In seeking to stress the extent of misrepresentation by mock-up the Commission sometimes loses sight of the difference between a mock-up which presents an accurate portrayal and one, like Colgate's, that effects a basic deception, and at other times, in speaking of the buyer's "disillusionment," proceeds as if he would learn of the mock-up, but would not learn that no quality or characteristic of the product had been misrepresented.14  Nor are we impressed with the strength of the previously mentioned difference that in a "genuine" test the viewer has more "proof" than the advertiser's "word." Even here there is usually a significant dependence upon the advertiser's word. We may take judicial notice that commercials are normally prerecorded. We may also assume, although the matter is not adverted to by the Commission, that the exhibition of a test implies that it can always be carried out, and not that this was the rare exception. The Commission has never opposed prerecordings, nor do we think it should, yet on this vital implication there is only the advertiser's word. We see little difference between this and taking his word that the test depicted is a faithful reproduction in other respects.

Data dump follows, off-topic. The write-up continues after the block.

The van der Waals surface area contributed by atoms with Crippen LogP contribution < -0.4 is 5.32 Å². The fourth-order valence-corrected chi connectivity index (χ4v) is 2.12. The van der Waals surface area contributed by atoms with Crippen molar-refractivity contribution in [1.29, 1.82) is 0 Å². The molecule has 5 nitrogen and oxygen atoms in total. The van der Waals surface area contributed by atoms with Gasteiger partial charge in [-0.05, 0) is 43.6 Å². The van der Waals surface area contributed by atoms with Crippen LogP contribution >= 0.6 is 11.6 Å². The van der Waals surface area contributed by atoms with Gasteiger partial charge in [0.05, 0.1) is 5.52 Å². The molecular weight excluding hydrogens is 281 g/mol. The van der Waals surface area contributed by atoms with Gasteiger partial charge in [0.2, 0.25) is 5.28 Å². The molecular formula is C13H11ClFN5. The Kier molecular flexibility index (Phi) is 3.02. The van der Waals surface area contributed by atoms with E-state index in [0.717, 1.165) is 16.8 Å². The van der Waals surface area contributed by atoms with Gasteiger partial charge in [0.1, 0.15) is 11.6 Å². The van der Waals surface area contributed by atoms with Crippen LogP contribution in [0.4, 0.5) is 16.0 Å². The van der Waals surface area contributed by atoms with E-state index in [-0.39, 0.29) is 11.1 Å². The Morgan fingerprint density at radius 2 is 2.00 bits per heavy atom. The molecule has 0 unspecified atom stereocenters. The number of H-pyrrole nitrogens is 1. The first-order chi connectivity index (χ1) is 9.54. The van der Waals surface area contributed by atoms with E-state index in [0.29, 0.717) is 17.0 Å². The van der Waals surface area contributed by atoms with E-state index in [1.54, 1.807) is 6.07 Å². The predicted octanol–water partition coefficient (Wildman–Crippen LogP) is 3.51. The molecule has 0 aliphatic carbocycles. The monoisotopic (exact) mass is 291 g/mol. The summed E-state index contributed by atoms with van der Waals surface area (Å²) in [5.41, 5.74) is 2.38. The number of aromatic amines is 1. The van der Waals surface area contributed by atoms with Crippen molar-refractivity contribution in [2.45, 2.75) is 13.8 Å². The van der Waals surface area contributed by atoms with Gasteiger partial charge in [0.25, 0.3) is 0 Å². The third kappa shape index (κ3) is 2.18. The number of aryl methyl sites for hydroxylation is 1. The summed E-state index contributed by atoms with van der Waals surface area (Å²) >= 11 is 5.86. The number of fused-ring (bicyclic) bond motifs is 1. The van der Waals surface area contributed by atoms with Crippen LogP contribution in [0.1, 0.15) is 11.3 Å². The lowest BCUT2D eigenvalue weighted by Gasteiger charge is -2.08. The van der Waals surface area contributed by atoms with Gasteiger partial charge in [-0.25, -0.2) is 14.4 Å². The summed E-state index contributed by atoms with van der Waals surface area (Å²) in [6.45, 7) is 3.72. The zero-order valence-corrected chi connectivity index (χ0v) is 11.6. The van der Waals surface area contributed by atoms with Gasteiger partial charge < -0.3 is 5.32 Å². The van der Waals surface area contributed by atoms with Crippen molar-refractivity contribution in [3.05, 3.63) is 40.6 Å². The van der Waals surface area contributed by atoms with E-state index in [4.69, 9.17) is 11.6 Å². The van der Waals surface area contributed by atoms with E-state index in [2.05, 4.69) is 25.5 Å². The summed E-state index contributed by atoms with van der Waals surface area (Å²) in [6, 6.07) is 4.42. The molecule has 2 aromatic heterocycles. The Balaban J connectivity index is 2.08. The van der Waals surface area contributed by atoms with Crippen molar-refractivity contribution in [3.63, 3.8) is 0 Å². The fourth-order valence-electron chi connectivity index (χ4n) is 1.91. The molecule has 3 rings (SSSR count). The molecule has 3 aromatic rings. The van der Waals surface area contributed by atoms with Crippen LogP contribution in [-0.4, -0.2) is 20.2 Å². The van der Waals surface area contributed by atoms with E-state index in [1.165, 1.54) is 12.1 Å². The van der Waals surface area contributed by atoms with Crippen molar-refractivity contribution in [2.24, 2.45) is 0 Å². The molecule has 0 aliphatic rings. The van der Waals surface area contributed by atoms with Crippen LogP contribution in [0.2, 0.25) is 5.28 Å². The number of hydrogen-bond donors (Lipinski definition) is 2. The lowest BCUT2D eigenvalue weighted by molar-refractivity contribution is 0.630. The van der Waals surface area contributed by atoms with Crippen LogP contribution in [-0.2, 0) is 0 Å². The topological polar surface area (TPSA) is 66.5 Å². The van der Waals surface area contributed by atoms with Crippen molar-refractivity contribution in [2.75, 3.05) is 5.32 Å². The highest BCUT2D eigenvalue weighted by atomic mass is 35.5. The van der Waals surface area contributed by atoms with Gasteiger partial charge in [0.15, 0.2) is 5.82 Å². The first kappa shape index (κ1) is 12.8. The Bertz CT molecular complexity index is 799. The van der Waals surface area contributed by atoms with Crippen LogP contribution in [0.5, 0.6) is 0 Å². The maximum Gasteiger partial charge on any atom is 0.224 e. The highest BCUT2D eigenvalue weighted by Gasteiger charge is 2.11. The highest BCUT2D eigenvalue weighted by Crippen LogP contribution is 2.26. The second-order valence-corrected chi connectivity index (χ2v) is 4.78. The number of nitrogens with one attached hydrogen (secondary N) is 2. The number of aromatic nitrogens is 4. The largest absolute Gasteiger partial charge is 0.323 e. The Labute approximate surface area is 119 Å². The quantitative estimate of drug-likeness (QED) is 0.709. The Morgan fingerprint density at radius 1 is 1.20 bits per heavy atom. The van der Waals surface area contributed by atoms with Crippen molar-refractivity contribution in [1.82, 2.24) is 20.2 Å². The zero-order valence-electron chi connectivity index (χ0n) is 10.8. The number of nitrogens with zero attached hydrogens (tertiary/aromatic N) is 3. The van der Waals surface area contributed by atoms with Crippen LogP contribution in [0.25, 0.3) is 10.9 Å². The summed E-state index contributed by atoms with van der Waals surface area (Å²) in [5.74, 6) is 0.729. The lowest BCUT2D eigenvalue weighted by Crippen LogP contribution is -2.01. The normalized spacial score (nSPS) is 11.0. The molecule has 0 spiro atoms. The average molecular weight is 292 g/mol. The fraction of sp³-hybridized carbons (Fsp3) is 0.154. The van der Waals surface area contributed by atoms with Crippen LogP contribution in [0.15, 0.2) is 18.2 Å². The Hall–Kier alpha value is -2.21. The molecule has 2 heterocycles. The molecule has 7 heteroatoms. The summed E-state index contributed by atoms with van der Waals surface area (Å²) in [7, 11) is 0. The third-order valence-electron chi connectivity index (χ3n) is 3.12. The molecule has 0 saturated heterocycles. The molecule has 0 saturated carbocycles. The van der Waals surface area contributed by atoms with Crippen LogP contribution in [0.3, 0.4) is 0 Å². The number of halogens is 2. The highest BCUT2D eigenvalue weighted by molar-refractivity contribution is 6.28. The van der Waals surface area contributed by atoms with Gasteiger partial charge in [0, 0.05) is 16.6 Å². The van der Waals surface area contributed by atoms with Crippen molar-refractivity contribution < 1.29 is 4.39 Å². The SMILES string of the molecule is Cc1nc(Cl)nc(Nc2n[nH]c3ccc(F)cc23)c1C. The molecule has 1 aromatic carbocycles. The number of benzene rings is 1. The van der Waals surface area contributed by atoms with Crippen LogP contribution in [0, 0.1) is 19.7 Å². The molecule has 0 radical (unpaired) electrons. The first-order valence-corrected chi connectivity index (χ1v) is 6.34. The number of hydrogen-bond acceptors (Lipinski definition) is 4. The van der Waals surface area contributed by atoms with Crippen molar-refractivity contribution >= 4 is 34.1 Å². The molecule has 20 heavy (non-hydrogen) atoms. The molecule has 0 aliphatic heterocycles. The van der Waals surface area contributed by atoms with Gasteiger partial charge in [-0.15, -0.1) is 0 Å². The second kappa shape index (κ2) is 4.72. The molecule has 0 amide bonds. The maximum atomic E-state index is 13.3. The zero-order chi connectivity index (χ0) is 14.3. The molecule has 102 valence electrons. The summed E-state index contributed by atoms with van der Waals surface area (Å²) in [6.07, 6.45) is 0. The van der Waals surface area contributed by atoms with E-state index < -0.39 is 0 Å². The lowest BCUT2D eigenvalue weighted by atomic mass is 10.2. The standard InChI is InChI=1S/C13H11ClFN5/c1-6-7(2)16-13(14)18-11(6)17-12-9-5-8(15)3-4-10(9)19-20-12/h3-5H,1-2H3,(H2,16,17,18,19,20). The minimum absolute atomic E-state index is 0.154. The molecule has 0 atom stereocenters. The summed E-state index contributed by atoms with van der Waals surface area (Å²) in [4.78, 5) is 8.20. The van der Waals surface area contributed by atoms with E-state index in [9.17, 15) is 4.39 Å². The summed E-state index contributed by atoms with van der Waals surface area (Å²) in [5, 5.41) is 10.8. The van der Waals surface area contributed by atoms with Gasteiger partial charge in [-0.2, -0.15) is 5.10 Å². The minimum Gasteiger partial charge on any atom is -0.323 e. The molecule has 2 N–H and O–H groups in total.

The Commission's real objection, of course, is not to the resort to a mock-up, but to the implied representation that none is employed. This is apparent not only from the cases it regards apposite, which involved positive affirmations, such as that the manufacturer had (contrary to fact) received an award, or testimonials, or orders from certain customers, but also specifically from its conclusion that respondents' advertisement would be no worse, "only more explicit," if the announcer had affirmatively stated, "This is real sandpaper." The nub of this case, to return to our ice cream comparison, is either that Colgate impliedly says its depiction is real and the ice cream manufacturer does not, or that the misrepresentation is material in the case of the sandpaper, and harmless in the case of the ice cream. The Commission says the ice cream case is different, but, with all deference, we find its opinion, while long on generalities, short on analysis. It would seem paradoxical to say that a misrepresentation that what is shown is the actual product is harmless while a misrepresentation as to something else is not. Yet we cannot see why if the representation is to be implied in one instance it is not in the other.